My grandparents raised chickens on their bluegrass farm near Georgetown, Kentucky, along with a lot of other animals; but, as far as I know, the only animal liver I ever sampled was from a chicken. I lived with my grandparents while my father was in WWII and then college after the war. Sometime during that era my grandmother decided I loved chicken livers.

I decided I didn't like any part of the chicken when I watched my granny kill one for dinner. I was about 4 at the time, so she kept me with her constantly, including when she chased down a hen and wrung its neck. The bird died reluctantly after running around the back yard without a head for a while. If that wasn't enough of a horror show, when the hen finally gave up and died, my granny tossed it in a pot of boiling water before "letting" me help pluck its feathers. The smell of a hot pot full of wet feathers was as bad as that stuff on the floor of the chicken coop.

The smell of the chicken frying in the old iron skillet wasn't bad, but when we sat down for dinner I couldn't help thinking of those drumsticks carrying the headless breasts and thighs around my playground. When the serving dish came to me, I took the smallest piece I could find. "Oh, you like the livers", my granny said.  As I nibbled around the edges of my little dinner, I had no idea what I had started.

As the years passed, Mom, Dad and I drove 150 miles and celebrated every holiday with my grandparents. At Thanksgiving, Christmas, my birthday and for a couple of weeks in the summer when I stayed with Papa and Gigi ( my names for my grandparents), my granny always saved the livers for me. While everybody else feasted on ham or roast beef, I tried my best to choke down a liver or two. I loved Gigi and I couldn't bear to tell her the truth. She was so happy to keep a half dozen or so chicken livers in the freezer for me.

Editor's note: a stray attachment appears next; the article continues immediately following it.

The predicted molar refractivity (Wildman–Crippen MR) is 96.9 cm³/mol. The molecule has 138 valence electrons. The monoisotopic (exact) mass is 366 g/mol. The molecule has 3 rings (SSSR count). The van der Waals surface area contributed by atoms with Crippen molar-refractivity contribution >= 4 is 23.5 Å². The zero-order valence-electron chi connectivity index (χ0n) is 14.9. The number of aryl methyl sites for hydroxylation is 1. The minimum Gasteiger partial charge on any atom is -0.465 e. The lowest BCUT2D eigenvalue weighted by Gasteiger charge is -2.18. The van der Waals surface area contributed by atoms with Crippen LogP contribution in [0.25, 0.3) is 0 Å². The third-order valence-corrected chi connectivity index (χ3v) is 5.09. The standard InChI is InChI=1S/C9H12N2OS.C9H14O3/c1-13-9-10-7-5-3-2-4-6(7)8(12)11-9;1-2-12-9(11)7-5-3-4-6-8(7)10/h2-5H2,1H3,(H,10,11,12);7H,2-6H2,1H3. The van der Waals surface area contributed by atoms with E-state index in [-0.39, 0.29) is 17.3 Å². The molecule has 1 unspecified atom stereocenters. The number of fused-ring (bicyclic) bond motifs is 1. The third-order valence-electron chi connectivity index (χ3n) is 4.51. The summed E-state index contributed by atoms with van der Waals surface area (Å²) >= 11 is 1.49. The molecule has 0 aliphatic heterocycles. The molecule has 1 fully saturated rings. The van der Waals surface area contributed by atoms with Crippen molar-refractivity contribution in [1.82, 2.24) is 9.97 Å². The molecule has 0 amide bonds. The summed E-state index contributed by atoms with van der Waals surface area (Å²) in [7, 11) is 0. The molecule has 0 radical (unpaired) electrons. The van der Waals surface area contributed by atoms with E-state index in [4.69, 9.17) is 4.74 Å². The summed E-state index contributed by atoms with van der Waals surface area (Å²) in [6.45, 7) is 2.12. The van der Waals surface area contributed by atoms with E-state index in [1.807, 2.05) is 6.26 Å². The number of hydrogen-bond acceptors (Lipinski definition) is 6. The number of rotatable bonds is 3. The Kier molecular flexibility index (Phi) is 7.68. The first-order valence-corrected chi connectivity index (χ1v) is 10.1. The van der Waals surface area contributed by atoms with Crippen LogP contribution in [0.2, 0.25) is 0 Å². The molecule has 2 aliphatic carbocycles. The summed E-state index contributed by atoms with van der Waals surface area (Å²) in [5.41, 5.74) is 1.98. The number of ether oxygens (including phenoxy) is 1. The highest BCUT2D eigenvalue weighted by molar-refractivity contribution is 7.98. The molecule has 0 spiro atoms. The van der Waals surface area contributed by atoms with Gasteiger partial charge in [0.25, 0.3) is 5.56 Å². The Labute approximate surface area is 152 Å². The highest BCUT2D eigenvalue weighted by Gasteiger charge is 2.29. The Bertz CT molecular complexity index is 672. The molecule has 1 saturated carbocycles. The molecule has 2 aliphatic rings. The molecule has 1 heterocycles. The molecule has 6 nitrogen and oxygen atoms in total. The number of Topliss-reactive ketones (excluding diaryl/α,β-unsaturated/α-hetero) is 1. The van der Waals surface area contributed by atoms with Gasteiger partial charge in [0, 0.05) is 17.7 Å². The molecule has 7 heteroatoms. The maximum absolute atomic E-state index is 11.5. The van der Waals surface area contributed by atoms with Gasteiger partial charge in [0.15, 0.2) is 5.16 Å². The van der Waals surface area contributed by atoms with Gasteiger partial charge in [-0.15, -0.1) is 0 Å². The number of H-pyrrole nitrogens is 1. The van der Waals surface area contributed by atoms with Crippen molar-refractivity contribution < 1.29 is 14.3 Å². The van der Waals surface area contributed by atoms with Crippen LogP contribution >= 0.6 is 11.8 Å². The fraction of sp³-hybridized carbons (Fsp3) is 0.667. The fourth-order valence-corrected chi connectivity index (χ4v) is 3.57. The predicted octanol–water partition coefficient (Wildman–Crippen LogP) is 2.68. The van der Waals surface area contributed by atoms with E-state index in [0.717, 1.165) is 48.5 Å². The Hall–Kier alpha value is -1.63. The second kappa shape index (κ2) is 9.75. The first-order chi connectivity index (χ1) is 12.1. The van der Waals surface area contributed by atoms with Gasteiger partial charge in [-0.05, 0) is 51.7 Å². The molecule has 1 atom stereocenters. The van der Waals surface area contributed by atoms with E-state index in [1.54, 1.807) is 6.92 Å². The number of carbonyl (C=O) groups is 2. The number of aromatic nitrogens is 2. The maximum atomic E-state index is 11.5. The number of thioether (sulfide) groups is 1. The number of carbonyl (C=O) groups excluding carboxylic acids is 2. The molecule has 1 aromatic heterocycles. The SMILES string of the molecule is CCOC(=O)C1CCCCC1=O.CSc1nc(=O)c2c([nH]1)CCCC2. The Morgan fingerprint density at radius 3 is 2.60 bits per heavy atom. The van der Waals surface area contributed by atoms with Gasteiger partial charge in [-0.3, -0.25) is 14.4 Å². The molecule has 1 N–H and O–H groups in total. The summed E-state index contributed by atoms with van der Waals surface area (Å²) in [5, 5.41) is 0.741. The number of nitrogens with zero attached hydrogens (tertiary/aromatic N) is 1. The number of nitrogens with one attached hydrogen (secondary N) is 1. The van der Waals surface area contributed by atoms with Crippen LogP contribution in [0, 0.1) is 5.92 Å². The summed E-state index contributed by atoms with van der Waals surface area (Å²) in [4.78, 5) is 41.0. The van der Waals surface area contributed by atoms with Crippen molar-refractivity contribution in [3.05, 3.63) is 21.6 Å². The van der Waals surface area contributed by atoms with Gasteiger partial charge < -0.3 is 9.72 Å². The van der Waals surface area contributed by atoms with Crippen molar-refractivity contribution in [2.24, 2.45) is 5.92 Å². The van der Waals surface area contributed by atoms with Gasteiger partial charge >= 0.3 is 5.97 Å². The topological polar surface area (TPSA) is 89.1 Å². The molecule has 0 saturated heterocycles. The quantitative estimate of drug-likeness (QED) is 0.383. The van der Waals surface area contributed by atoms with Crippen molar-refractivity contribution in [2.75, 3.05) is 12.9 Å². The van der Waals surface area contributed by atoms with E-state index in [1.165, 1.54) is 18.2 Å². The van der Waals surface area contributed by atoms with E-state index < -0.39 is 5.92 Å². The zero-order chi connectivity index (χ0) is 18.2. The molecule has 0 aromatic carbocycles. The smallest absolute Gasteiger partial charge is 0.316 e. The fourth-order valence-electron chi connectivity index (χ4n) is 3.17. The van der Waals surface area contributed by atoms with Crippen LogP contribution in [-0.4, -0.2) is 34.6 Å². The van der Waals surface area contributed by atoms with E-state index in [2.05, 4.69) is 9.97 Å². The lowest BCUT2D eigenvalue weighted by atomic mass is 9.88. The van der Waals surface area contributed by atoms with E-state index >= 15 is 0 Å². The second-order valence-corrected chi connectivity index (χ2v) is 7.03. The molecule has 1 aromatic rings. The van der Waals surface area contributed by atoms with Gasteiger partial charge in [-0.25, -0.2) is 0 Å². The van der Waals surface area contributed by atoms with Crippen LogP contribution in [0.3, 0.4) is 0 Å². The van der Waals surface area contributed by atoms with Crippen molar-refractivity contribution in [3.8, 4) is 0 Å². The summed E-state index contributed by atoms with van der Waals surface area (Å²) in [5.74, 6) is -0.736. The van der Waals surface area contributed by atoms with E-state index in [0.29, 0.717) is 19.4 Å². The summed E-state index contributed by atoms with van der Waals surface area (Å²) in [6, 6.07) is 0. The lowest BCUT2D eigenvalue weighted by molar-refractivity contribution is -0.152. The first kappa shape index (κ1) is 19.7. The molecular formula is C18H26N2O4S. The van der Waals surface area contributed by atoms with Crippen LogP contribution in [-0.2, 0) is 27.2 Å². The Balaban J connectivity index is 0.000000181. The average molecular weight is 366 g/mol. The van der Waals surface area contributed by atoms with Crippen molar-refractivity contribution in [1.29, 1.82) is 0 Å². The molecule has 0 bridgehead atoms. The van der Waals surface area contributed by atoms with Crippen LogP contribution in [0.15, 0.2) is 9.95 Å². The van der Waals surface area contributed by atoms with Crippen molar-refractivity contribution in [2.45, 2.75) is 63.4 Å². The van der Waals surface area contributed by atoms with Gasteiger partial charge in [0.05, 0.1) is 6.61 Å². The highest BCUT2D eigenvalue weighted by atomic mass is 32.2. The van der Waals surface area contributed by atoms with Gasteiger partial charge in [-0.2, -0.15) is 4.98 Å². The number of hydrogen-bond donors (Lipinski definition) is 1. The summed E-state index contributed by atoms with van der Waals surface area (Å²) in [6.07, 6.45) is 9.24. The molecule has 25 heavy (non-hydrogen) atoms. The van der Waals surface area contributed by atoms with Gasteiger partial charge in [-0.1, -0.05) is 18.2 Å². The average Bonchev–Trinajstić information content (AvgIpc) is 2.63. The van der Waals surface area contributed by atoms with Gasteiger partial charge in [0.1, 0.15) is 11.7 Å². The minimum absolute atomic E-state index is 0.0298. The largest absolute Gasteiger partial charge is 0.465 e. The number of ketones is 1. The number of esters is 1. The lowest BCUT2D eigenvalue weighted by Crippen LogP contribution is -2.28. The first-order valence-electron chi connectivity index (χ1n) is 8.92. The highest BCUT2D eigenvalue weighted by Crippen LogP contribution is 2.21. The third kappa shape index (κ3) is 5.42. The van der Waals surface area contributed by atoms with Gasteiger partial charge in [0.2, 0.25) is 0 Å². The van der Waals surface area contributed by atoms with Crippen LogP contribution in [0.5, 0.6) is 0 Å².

Many years later Papa and Gigi had retired to central Florida not too far from where I was working at a radio station in Orlando. After they got settled in, I drove to Winter Haven to see them. Of course, they were much older and Gigi had stopped cooking big Sunday dinners but had discovered Kentucky Fried Chicken. She sent Papa a few blocks away to the nearest one to fetch dinner for all of us.

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When he got back--well, you are probably way ahead of me on this story--he had a whole box of chicken livers just for me. I never did tell either of them that chicken livers weren't my favorite.